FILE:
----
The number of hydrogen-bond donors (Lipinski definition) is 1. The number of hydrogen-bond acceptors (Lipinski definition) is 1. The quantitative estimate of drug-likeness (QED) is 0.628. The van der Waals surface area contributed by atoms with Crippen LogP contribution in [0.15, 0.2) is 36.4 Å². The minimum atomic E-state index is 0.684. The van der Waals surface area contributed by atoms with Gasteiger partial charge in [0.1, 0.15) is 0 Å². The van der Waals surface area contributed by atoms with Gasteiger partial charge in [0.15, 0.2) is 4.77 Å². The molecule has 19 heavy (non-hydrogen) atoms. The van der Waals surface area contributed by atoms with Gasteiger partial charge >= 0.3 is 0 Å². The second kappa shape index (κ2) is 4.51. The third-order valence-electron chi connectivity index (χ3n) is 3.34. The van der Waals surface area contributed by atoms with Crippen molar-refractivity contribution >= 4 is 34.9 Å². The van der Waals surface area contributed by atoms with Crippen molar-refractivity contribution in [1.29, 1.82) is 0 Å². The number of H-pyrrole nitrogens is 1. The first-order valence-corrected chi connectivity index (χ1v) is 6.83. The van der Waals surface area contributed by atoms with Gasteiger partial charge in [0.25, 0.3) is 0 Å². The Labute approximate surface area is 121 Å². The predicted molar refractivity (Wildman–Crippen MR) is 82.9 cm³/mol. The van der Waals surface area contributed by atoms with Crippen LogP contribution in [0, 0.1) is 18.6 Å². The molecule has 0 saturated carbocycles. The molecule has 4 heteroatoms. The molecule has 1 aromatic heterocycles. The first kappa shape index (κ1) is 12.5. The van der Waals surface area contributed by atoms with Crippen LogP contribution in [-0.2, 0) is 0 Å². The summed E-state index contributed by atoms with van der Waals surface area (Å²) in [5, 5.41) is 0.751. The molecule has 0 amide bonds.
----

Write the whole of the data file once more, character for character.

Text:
The number of hydrogen-bond donors (Lipinski definition) is 1. The number of hydrogen-bond acceptors (Lipinski definition) is 1. The quantitative estimate of drug-likeness (QED) is 0.628. The van der Waals surface area contributed by atoms with Crippen LogP contribution in [0.15, 0.2) is 36.4 Å². The minimum atomic E-state index is 0.684. The van der Waals surface area contributed by atoms with Gasteiger partial charge in [0.1, 0.15) is 0 Å². The van der Waals surface area contributed by atoms with Gasteiger partial charge in [0.15, 0.2) is 4.77 Å². The molecule has 19 heavy (non-hydrogen) atoms. The van der Waals surface area contributed by atoms with Gasteiger partial charge >= 0.3 is 0 Å². The second kappa shape index (κ2) is 4.51. The third-order valence-electron chi connectivity index (χ3n) is 3.34. The van der Waals surface area contributed by atoms with Crippen molar-refractivity contribution >= 4 is 34.9 Å². The van der Waals surface area contributed by atoms with Crippen molar-refractivity contribution in [1.29, 1.82) is 0 Å². The number of H-pyrrole nitrogens is 1. The first-order valence-corrected chi connectivity index (χ1v) is 6.83. The van der Waals surface area contributed by atoms with Gasteiger partial charge in [0.25, 0.3) is 0 Å². The Labute approximate surface area is 121 Å². The predicted molar refractivity (Wildman–Crippen MR) is 82.9 cm³/mol. The van der Waals surface area contributed by atoms with Crippen LogP contribution in [0, 0.1) is 18.6 Å². The molecule has 0 saturated carbocycles. The molecule has 4 heteroatoms. The molecule has 1 aromatic heterocycles. The first kappa shape index (κ1) is 12.5. The van der Waals surface area contributed by atoms with Crippen LogP contribution in [-0.2, 0) is 0 Å². The summed E-state index contributed by atoms with van der Waals surface area (Å²) in [5, 5.41) is 0.751. The molecule has 0 amide bonds.